Earlier this October, at a ceremony at the Royal Courts of Justice, London paid its rent to the Queen. The ceremony proceeded much as it had for the past eight centuries. The city handed over a knife, an axe, six oversized horseshoes, and 61 nails to Barbara Janet Fontaine, the Queen’s Remembrancer, the oldest judicial position in England. The job was created in the 12th century to keep track of all that was owed to the crown.
In this case, the Remembrancer has presided over the rent owed on two pieces of property for a very long time—since 1235 in one case, and at least 1211 in the other. Every year, in this Ceremony of Quit Rents, the crown extracts its price from the city for a forge and a piece of moorland.
No one knows exactly where these two pieces of land are located anymore, but for hundreds of years the city has been paying rent on them. The rate, however, has not changed—the same objects have been presented for hundreds of years.
The Ceremony of Quit Rents is not well-publicized or much talked about: news services have covered it occasionally over the years, but the only official references I could find to this year’s ceremonies were a notice about a city-sponsored essay contest where the prize includes the privilege of attending the ceremony and an off-hand reference by the Lord Chief Justice of England and Wales.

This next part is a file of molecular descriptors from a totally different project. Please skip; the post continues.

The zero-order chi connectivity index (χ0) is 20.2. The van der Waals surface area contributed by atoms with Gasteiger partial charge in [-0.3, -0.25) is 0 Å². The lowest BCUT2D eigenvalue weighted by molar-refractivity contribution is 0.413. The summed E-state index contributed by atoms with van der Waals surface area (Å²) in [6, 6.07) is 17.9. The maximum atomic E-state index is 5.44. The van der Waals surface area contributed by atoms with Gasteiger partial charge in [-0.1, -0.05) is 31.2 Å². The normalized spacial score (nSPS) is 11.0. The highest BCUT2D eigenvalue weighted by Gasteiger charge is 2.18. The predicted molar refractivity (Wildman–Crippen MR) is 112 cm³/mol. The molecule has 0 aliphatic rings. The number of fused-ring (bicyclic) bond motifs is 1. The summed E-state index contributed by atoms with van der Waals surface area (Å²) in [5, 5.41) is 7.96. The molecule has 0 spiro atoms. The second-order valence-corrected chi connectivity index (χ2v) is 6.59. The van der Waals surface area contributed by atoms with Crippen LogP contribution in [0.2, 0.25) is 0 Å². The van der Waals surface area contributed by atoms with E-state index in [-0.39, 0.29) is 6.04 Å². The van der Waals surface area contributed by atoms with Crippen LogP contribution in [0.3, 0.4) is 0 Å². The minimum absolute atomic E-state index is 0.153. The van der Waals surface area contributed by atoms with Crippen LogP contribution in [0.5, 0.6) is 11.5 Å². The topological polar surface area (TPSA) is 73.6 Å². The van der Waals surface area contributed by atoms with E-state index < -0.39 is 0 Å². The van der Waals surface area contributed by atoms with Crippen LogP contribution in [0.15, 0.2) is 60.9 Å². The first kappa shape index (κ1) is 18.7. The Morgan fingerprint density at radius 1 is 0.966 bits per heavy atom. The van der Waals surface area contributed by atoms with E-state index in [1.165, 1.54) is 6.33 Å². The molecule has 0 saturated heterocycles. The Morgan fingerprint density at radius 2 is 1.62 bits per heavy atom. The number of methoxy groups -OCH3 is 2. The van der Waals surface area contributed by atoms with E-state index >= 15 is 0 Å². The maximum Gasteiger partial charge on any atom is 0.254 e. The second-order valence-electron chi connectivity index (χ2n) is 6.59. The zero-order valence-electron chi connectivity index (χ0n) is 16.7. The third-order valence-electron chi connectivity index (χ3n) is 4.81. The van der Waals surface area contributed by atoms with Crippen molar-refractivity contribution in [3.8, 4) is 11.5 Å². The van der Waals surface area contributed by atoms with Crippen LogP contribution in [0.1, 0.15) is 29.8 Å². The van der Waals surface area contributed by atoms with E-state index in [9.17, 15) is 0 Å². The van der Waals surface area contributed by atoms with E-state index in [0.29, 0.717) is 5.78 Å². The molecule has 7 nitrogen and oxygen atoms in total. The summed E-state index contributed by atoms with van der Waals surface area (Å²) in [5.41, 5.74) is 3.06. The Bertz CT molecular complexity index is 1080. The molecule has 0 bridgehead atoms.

But each fall, usually in October, the city and the crown perform the same exchange, for no particular reason other than that they always have.
In a small annual ceremony the city hands over an axe, a knife, 6 horseshoes, and 61 nails.
The older rent is paid on a piece of land that’s supposed to be in the county of Shropshire, far from London. Known as “the Moors,” its exact location was lost long ago (although UPI reported in 1980 that London’s then-mayor Peter Gadsden picked a piece of land in the area and declared it the Moors in question).
The rent on the Moors is a billhook—a knife-like tool used in agriculture—and an axe. The billhook is supposed to be dull: one early instruction said it should “bend in green cheese,” Copley News Service reported in 1972. About three centuries after this rent was first recorded, though, the standard had changed: the billhook should be in such a condition that it could strike a one-year-old hazel stick and make “little or no mark.”
The axe, on the other hand, is supposed to be sharp. The current version of the ceremony tests both: First, the city representative uses the billhook to hack away at a pile of sticks. After that tool is proved ineffective, the axe gets its turn—and swipes cleanly through the same wood. “Good service,” the Remembrancer says....MORE